Performance Appraisal Checklist – Raise Not Just Appraise Performance

It’s that time again! Perhaps the most dreaded management practice is the annual performance review. Whenever the subject comes up, out comes the groans from both managers and staff no matter what industry or type of company. Many say appraisals are like having a root canal – only more painful. It shouldn’t be.

The following checklist is designed to guide managers and supervisors in preparing, conducting and following through on employee performance appraisal discussions.

The Preparation:

  • Give employee advance notice so that he /she can prepare for the discussion.
  • Review mutually understood expectations with respect to job duties and standards.
  • Observe job performance measured against these mutually understood expectations.
  • Take notes and keep records so you don’t rely on memory.
  • Avoid paying attention to some aspects of the job at the expense of other.
  • Review the employee’s background including, skills, work experience, and training.
  • Focus on performance areas that are the most important.
  • Prepare a potential development which can include training and special projects.
  • Identified areas for concentration in setting goals for the next appraisal period.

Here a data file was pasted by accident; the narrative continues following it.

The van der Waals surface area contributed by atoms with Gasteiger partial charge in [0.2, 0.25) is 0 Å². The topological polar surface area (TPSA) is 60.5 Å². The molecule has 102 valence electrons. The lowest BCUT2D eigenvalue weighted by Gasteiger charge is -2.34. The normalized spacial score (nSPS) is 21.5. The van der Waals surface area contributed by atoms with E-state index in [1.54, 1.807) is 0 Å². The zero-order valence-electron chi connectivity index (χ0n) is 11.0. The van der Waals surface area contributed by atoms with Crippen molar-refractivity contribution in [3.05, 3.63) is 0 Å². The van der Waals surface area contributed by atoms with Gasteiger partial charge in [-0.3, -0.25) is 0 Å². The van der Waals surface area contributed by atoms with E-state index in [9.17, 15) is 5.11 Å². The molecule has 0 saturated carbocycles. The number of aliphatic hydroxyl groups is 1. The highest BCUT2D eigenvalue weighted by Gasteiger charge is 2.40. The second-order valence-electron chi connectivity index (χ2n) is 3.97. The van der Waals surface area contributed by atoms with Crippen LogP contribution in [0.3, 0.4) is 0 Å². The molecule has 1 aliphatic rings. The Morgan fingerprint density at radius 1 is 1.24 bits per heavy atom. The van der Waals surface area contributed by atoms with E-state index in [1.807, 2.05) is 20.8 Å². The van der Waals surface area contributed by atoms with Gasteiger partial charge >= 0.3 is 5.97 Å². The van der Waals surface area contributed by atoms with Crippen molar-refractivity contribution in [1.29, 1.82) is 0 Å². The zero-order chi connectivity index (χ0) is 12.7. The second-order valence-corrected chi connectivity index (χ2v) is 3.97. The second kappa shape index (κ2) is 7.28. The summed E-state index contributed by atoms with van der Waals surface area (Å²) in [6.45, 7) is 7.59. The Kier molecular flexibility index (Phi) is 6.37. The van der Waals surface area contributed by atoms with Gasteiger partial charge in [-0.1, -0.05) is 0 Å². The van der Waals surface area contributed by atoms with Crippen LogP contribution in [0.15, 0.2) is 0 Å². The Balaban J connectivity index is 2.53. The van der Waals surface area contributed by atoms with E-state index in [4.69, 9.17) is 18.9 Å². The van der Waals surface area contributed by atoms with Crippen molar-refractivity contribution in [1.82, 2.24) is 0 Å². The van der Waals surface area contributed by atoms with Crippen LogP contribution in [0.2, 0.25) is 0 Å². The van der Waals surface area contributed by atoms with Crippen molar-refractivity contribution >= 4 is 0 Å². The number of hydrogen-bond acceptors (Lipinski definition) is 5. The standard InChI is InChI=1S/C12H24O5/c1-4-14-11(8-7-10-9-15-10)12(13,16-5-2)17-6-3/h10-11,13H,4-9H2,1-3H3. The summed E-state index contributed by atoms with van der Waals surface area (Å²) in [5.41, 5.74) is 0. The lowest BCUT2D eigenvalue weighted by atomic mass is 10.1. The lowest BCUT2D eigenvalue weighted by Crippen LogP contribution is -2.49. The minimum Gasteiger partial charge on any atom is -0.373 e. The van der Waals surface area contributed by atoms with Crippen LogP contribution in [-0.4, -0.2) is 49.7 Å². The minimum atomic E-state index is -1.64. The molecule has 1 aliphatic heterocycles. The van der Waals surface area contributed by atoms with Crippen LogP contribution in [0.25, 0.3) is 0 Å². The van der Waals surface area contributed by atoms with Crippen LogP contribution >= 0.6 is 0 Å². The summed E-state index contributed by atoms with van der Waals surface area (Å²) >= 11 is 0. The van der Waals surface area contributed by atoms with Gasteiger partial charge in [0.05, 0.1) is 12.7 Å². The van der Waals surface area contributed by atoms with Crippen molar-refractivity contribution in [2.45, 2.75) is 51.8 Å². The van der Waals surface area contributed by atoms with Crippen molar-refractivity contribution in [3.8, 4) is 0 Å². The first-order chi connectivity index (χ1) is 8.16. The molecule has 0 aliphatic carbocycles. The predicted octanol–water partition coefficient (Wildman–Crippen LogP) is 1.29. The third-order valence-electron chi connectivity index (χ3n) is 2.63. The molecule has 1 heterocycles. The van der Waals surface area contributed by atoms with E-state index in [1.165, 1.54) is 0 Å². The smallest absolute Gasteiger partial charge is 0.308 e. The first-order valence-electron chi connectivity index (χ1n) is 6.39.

• Set aside adequate block of uninterrupted time to permit a full and complete discussion.

The Discussion:

  • Begin the discussion by creating a sincere, open and friendly atmosphere.
  • Review the purpose of the discussion – mutual problem solving and goal setting.
  • Explain the agenda for the meeting.
  • Ask employee to review his or her performance for the past year.

  • Keep the focus on job performance and related factors not personality.
  • Discuss job requirements, employee strengths, accomplishments, and improvement needs.
  • Evaluate performance against objective set during previous reviews and discussions.
  • Be prepared to cite observations for each point discussed.
  • Reach agreement on appropriate goals, development plans and timetables.
  • Summarize what has been discussed and end on a positive note.

The Follow-Up:

  • Immediately after record the plans made and points requiring follow-up.
  • Provide a copy for the employee.
  • Evaluate your own performance. What I did well? Could have done better? Learned about the employee? Learned about myself?

Marcia Zidle, the ‘people smarts’ coach, works with business leaders to quickly solve their people management headaches so they can concentrate on their #1 job – to grow and increase profits. She offers free help through Leadership Briefing, a weekly e-newsletter with practical tips on leadership style, employee motivation, recruitment and retention and relationship management.

Subscribe by going to
http://leadershiphooks.com and get the bonus report “61 Leadership Time Savers and Life Savers”. Marcia is the author of the What Really Works Handbooks – resources for managers on the front line and the Power-by-the-Hour programs – fast, convenient, real life, affordable courses for leadership and staff development. She is available for media interviews, conference presentations and panel discussions on the hottest issues affecting the workplace today. Contact Marcia at 800-971-7619.

Artykuly o tym samym temacie, podobne tematy